“I am a superhero”: Joecel and his mom work to address feeding challenges

joecel eats a cupcake
Today, Joecel is enjoying a wider variety of foods.

Joecel Castillo loves Spiderman, Batman, He-Man — and pancakes. They’re the sorts of favorites that might show up on any 5-year-old’s list, but Joecel isn’t just any 5-year-old. In fact, until recently, pancakes wouldn’t have been among his favorite things. Very few foods would have been. “He wouldn’t even eat his own birthday cake,” says his mom, Sharycel.

Frustration and blame

Joecel’s feeding difficulties began before he was even a year old. When Sharycel started to introduce him to solid foods, he wasn’t interested, and she had to blend his meals to the consistency of baby food to get him to try them. As time went on, she noticed that Joecel wasn’t gaining weight as he should — and the list of things he would eat was extremely limited. “It was painful to go to parties or restaurants and tell people that he didn’t eat when they offered him food,” she says. “I blamed myself.”

Then Joecel’s nutritionist referred them to the Growth and Nutrition Program at Boston Children’s Hospital. There, psychologist Ryan Davidson, PhD, and the rest of the team worked with Sharycel and her son to gradually expand his palate. Sharycel learned that many kids have behavioral and sensory difficulties around food, often for no clear reason.

Taking the pressure off

After discovering that it might take years for Joecel to start eating more solid foods, Sharycel realized that she had to be patient. “I had to put myself in his shoes,” she explains. “We all have foods we don’t enjoy. I know I wouldn’t want to feel pressured to eat things I don’t like.” The shift in thinking was an “a-ha” moment for Sharycel. “I always respect how he feels about a certain food, even if I think it tastes good — I know he’ll get there eventually.”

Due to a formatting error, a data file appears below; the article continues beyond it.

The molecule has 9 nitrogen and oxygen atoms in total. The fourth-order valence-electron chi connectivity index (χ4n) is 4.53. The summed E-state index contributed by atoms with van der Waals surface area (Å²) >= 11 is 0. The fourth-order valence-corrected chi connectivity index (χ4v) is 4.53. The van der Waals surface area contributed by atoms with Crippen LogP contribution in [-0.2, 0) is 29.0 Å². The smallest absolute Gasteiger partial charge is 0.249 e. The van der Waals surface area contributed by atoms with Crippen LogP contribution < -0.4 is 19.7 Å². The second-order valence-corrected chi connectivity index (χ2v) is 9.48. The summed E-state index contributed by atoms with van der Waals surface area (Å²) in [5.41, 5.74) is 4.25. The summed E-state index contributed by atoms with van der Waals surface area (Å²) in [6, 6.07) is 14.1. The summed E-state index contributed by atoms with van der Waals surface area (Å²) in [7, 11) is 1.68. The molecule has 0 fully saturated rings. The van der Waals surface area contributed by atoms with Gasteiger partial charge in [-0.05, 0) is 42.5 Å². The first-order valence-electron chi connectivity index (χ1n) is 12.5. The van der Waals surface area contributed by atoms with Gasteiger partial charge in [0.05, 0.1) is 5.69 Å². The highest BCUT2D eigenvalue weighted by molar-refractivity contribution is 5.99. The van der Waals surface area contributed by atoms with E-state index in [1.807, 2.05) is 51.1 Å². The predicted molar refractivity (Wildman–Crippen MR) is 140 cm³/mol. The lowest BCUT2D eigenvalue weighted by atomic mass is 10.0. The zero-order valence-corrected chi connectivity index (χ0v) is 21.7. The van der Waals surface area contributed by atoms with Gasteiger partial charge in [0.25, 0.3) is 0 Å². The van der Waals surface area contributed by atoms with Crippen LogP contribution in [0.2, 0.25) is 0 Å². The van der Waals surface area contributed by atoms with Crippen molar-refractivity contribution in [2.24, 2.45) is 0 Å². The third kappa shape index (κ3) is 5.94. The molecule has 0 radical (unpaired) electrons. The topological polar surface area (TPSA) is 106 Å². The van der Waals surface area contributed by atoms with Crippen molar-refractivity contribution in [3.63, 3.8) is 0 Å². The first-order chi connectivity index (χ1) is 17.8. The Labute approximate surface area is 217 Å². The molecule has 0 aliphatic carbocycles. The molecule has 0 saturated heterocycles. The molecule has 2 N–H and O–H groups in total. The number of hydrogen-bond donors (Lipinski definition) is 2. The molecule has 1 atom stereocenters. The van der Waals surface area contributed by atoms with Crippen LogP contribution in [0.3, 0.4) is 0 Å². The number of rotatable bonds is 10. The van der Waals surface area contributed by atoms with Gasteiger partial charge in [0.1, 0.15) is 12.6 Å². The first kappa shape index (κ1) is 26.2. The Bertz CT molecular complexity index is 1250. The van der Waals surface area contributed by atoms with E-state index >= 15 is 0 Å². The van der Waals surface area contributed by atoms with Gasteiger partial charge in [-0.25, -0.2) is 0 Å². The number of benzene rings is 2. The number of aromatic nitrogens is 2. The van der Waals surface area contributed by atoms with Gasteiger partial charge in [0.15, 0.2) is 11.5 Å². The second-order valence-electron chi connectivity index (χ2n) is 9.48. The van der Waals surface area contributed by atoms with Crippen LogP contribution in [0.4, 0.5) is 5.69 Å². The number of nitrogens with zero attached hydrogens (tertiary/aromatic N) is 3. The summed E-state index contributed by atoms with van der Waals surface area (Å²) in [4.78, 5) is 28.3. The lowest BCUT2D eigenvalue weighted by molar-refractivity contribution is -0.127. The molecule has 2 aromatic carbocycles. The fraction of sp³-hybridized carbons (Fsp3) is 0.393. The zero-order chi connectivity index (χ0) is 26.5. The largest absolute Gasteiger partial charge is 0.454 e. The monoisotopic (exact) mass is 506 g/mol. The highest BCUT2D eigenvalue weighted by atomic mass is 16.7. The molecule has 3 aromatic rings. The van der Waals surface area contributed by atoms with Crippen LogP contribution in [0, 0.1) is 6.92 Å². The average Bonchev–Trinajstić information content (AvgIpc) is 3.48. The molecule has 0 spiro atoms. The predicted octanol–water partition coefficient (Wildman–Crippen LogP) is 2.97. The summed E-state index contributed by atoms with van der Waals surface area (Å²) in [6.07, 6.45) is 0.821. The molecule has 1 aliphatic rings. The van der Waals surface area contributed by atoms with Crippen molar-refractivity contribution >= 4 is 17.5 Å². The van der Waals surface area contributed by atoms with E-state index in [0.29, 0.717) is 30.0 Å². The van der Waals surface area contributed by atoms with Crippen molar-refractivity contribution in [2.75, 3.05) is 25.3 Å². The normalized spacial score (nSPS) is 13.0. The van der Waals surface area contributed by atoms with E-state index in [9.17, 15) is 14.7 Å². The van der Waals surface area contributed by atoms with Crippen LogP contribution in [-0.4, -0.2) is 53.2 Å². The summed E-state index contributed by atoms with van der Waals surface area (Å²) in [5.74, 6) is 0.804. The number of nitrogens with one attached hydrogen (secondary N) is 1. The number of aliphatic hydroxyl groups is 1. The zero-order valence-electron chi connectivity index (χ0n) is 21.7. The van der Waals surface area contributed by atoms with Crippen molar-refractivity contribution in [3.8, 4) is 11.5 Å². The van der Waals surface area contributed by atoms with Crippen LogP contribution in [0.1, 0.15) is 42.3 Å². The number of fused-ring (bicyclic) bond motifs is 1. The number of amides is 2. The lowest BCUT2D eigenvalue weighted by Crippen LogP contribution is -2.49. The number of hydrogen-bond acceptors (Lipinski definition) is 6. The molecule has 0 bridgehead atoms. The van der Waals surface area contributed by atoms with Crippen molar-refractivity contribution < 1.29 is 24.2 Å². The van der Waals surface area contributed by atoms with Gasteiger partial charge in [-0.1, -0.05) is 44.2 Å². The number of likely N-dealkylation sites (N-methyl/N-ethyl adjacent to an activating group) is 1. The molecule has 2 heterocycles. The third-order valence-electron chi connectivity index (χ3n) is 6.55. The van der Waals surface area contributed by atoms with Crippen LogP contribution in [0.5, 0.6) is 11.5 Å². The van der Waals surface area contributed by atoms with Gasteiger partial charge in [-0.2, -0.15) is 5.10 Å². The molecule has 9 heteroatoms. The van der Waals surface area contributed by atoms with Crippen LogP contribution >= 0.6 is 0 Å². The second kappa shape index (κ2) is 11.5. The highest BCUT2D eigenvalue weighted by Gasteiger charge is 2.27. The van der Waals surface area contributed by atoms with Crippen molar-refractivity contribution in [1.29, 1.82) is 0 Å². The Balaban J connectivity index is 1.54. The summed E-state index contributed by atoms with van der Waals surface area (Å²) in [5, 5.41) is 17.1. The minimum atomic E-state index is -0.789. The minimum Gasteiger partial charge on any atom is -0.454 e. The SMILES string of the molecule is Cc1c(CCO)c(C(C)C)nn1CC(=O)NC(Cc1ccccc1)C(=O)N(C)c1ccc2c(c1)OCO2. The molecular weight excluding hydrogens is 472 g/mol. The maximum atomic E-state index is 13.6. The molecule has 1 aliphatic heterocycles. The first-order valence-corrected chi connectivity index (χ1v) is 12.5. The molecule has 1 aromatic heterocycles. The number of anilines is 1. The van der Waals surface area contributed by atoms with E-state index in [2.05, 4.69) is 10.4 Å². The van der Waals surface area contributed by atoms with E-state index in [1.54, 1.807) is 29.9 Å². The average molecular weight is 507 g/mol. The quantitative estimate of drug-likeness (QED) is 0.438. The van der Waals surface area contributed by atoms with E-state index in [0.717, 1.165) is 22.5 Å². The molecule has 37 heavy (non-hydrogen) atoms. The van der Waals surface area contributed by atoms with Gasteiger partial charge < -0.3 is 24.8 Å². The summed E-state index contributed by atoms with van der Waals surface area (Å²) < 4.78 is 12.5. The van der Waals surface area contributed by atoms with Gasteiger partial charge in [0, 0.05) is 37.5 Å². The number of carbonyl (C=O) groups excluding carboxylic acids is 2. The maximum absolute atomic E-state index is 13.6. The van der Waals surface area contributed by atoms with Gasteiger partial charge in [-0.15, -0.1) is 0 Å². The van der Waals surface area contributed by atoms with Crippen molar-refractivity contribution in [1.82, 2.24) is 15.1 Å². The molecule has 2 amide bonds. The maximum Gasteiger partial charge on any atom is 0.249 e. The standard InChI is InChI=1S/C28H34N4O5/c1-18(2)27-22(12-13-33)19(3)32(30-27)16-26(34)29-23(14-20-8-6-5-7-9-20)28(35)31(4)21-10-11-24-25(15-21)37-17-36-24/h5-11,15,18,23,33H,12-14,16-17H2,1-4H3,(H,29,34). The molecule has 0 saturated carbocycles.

Sharycel also uses tactics like giving Joecel samples of new foods without pressuring him to eat them. She encourages him to feel and taste it, though, and they talk about what flavors like sweet and salty mean. Her friends and family now understand that they can’t force food on Joecel or judge him, either. And she’s taught Joecel affirmations to help address his stress around food: “I am brave. I am smart. I am a superhero.”

Making progress

Today, Joecel is enjoying a wider variety of foods. Although pancakes are still his current favorite, he also likes cereal, waffles, eggs, and chicken nuggets. And when he turned 5, he finally got a taste of birthday cake. Once shy, he’s now a confident and outgoing little boy.

His mom is both grateful for his care team and proud of the progress she and Joecel have made. “We have the best clinical team, but I do a lot as a parent, too — I have to put their recommendations into action for them to work,” says Sharycel. And she’s willing to stay patient and go at her son’s pace. “Joecel is healthy; he’s running and playing — and that’s the most important part.”

Request an appointment with the Growth and Nutrition Program.

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